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E00244: The Epic Histories, traditionally attributed to P'awstos, written in Armenian in the second half of the 5th c., record the commemoration of *John the Baptist (S00020), the *Apostles (S00084), and other martyrs, by Patriarch *Vrt'anēs (patriarch of Greater Armenia (333-341),S00297) in the earlier 4th c and his miraculous survival of an assassination attempt, followed by punishing and healing miracles.

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posted on 22.12.2014, 00:00 by naleksidze
The Epic Histories, Book III, Chapter 3

The chapter recounts the reign of Xosrov in Armenia and the patriarchate of Vrt'anēs, the elder son of Gregory the Illuminator. In their days peace and prosperity grew in Armenia.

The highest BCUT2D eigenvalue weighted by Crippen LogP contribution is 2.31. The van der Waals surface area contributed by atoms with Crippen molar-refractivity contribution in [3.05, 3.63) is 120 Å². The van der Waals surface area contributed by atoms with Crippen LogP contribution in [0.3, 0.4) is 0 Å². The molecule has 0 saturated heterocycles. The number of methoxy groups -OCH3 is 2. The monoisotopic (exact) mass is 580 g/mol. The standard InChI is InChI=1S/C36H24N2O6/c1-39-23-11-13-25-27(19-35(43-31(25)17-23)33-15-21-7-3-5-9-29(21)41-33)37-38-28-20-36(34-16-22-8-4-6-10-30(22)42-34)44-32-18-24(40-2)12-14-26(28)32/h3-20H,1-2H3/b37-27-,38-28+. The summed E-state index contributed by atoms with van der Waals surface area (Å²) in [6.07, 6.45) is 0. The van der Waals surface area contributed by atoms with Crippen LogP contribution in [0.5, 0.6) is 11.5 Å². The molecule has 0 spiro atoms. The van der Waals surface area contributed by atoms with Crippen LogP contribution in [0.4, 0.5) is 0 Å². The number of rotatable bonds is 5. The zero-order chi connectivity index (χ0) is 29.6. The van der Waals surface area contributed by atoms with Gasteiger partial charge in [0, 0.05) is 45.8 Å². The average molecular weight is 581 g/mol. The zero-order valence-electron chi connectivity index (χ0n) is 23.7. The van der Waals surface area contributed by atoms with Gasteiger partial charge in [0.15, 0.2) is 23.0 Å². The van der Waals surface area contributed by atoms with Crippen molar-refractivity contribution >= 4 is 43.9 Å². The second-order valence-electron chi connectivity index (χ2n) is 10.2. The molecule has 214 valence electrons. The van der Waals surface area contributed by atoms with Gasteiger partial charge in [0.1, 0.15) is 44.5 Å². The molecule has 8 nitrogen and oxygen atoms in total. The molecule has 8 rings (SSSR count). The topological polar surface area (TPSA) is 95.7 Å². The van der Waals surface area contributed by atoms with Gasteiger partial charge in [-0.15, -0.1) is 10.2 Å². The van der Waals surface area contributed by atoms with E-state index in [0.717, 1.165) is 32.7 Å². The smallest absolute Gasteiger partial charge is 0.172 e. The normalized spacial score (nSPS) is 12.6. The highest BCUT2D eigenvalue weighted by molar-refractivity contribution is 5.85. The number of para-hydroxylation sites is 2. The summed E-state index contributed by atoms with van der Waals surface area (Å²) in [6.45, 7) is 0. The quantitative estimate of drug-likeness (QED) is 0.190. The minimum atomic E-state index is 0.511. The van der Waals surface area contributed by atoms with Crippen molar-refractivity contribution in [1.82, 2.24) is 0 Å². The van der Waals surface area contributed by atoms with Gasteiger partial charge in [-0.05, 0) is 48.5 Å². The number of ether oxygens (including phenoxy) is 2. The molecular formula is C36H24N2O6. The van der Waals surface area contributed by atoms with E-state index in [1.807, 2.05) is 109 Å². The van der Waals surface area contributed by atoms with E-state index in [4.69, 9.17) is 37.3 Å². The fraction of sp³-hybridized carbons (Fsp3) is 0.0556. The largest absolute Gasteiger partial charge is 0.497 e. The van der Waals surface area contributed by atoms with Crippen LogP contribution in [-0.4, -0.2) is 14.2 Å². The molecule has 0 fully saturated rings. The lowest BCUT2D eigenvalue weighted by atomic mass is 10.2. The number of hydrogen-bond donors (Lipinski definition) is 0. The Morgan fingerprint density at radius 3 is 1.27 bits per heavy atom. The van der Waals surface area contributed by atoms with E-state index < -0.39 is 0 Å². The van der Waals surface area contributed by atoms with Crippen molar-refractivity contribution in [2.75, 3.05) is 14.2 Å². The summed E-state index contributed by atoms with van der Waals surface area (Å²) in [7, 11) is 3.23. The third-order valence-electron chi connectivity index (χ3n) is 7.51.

Զայնու ժամանակաւ երթեալ հասանէր եպիսկոպոսապետն Վրթանէս իմեծն յառաջին ի մայրն եկեղեցեացն Հայոց, որ էր յերկրին Տարօնու, ուր նշանօքն եղելօք կործանեցան բագինք մեհենիցն յայնժամ վաղ եւս առ մեծաւ քահանայապետաւն Գրիգորիւ: Սա երթեալ կատարէր անդ, ըստ հանապազ սովորութեանն, զտեառնն զխաչական զփրկութեանն զպատարագն գոհութեան, զհաղորդութիւն չարչարանաց յիշատակի, զկենդանարարն եւ զազատիչն զմարմին եւ զարիւն աստուածորդոյն տեառն մերոյ Յիսուսի Քրիստոսի: Քանզի այնպէս իսկ սովոր էին եպիսկոպոսապետքն Հայոց, հանդերձ թագաւորօք եւ մեծամեծօքն, նախարարօքն եւ աշխարհախումբ բազմութեամբ պատուել զնոյն տեղիս, որ յառաջ էին տեղիք պատկերաց կռոցն, եւ ապա յանուն աստուածութեանն սրբեցան, եւ եղեն տուն աղօթից եւ տեղի ուխտից ամենայն ումեք: Մանաւանդ յայն ի գլխաւոր տեղին յեկեղեցին ժողովել ի յիշատակ սրբոցն` որ էին անդ, կատարել անդ ամի ամի եւթն անգամ. որք զնոյն ունէին սովորութիւն առաւել եւս ի մեծի մարգարէարան մատրանն Յովհաննու: Սոյնպէս եւ յառաքելարանս տեառնաշակերտացն, սոյնպէս եւ ի վկայարանս մարտիրոսացն ամի ամի ժողովեալք, զօր տօնին յիշատակի նոցա վարուց գործոց կենաց քաջութեան խմբեալ` ցնծային: Իսկ դէպ իմն լինէր ի ժամանակին` յորում մեծ քահանայապետն Վրթանէս երթեալ շրջէր առանձինն սակաւուք, կատարել զպատարագն օրհնութեան: Արդ որք միանգամ զհնութիւն կռապաշտութեան հեթանոսութեան զնոյն սովորութիւն մինչեւ ցայնժամ եւս ունէին գաղտնի, ի մի միաբանութիւն ժողովեալք` հասանէին իբրեւ հազարք երկու, խորհուրդ եդեալ ընդ միմեանս` սպանանել զքահանայապետն Աստուծոյ զՎրթանէս: Բայց ունէին եւ սակաւ մի խորհուրդ համարձակութեան ի կնոջէ թագաւորէն` զայն գործել. վասն զ ի յանդիմանէր զնա սուրբն վասն գաղտնի շնութեան գիջութեան բարոյից պոռնկութեան: Եւ հասեալ պատէին զմեծ քաղաքորմն եկեղեցւոյն Աշտիշատու: Մինչ դեռ նա ի ներքս մտեալ` զպատարագն կատարէր, արտաքուստ բազմազօրուն փակեալ պաշարել կամեցան: Որոց առ հասարակ որք ի գնդին էին բազուկք իւրաքանչիւր` յետս դարձեալ ի վերայ իւրաքանչիւր թիկանց, առանց իրիք կապելոյ` սքանչելապէս կապեալ լինէին: Այսպէս պաշարեալք ընկապճեալք գերեալք վանեալք կծկեալք, ամենեքեան առ հասարակ յերկիր անգեալք անբարբառ կային, անխաղացք ի տեղւոջէն, որք էին տոհմք եւ ազգք աշխարհակերք աշխարնաւերք ժանդագործք քրմացն: Արդ այնպէս պաշարեալք, դիզեալ կային ամբոխն ի գաւթի եկեղեցւոյն. զորս ելեալ իւր իսկ ինքնին Վրթանէս` մատուցեալ հարցանէր զնոսա, եթէ դուք ո՞յք էք, կամ ուստի՞ գայք, կամ զո՞ խնդրէք, կամ ուստի՞ եկիք: Իսկ նոցա զարդարն սկսեալ խօսել, խոստովան լինէին` եթէ եկաք զի աւերեսցուք զտեղիս, եւ զքեզ սպանցուք, հրամանաւ համարձակեալ ակնարկելով մեծին Հայոց տիկնոջն. այլ տէր Աստուած զզօրութիւնն իւր յայտնեաց, եւ եցոյց մեզ` թէ ինքն միայն է Աստուած. եւ այժմ ծանեաք եւ հաւատացաք` եթէ նա միայն է Աստուած: Արդ այսպէս կամք աւասիկ կծկեալք, զի եւ շարժել անգամ ոչ կարեմք ի տեղւոջէս: Իսկ երանելին Վրթանէս զբանն վարդապետութեանն ի մէջ առնոյր, հաստատէր զնոսա ի հաւատսն ի մի տէր Յիսուս Քրիստոս, շատ ինչ խօսէր ընդ նոսա: Ապա աղօթս մատուցանէր, եւ խնդրէր յԱստուծոյ, բժշկէր եւ արձակէր զնոսա յաներեւոյթ կապանացն եւ յանհնարին կծկութենէ տանջանացն: Եւ նոքա իբրեւ փրկեցան յայնմանէ, ապա առ հասարակ անկանէին առաջի նորա, եւ խնդրէին ապաշխարութեան զդեղն. եւ նա տայր ժամանակ սահմանեալ ապաշխարութեան: Եւ ուսեալք զհաւատսն միասնական սուրբ երրորդութեանն, եւ ապա մկրտէր իբրեւ հազարս երկուս, թո'ղ զկանայս իւրեանց եւ զմանկտի. եւ այսպէս ի հաւատ խառնէր, եւ արձակէր սրբեալս եւ հաւատացեալս: